Due to its membership-only system, Costco's a unique warehouse stock with attractive high margins and downside risk limited by more than $3 billion in revenue coming from fees secured one year in advance.
With a net loss of $348 million ($1.58 per share) in the first quarter, J.C. Penney's profitability is far away from Costco's. Increasingly price-sensitive consumers are leaving the store in droves.
An absence of sustainable competitive advantages has taken this legendary company very close to bankruptcy. According to a recent press release, cash amounted to $1.535 billion, while total debts were $5.82 billion at the end of the quarter. The company is clearly running out of both time and money.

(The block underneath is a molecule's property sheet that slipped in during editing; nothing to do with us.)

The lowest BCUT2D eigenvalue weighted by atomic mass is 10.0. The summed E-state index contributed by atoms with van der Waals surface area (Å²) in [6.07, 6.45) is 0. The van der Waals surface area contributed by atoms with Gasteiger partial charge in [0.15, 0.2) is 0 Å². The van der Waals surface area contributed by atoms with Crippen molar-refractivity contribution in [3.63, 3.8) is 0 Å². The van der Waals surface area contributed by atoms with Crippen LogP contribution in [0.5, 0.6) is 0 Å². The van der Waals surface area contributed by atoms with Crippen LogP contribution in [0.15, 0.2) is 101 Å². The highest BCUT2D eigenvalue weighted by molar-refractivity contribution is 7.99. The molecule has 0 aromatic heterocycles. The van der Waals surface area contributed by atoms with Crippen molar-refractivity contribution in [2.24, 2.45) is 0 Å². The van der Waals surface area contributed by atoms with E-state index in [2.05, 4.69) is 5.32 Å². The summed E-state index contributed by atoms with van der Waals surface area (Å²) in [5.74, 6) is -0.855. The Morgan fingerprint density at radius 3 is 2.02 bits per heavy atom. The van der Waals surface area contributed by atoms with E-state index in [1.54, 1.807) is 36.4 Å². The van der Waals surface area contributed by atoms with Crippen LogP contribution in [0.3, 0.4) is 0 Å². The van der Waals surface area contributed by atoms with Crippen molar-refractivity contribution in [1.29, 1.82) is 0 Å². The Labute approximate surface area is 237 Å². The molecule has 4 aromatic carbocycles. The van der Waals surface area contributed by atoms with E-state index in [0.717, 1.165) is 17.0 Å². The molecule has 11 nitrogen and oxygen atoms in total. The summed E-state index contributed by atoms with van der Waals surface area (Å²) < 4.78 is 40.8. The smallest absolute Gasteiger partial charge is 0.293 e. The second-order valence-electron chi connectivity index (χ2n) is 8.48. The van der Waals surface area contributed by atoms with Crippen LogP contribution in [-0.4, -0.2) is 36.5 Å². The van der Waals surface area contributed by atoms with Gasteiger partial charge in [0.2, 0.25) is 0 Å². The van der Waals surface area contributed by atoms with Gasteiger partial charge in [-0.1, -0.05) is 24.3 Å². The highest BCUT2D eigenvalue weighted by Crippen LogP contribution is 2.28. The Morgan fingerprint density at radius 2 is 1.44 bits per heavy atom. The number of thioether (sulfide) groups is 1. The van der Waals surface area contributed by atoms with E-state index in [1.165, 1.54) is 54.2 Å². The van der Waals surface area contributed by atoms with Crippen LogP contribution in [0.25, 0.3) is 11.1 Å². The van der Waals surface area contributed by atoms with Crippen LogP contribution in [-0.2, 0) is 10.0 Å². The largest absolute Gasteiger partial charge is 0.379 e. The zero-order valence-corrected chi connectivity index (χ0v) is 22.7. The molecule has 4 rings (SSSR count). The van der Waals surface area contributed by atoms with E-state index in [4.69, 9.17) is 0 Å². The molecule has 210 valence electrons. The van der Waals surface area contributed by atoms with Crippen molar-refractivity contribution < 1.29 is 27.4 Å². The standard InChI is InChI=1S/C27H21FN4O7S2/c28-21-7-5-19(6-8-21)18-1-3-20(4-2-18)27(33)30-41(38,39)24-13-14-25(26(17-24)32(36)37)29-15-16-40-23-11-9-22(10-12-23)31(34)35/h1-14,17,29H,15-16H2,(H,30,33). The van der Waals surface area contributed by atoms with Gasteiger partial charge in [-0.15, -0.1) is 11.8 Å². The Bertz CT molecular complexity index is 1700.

Wal-Mart, on the other hand, has more stable and safe cash flows, but it faces a challenging trade-off between profitability and growth. The company has reached a size where the only way to keep growth positive is to increase discounts. This hurts profitability.
Notice that Wal-Mart already has 6,242 international stores and is finding it increasingly difficult to keep annual revenue growth in the 2% range.
With only 170 warehouses abroad, Costco's growing fast in Asia and has plenty of room left for further growth. It makes sense to assume a relatively high growth rate for the next 10 years. Unfortunately, the current stock price is too close to the company's fair value, but investors should watch for market corrections.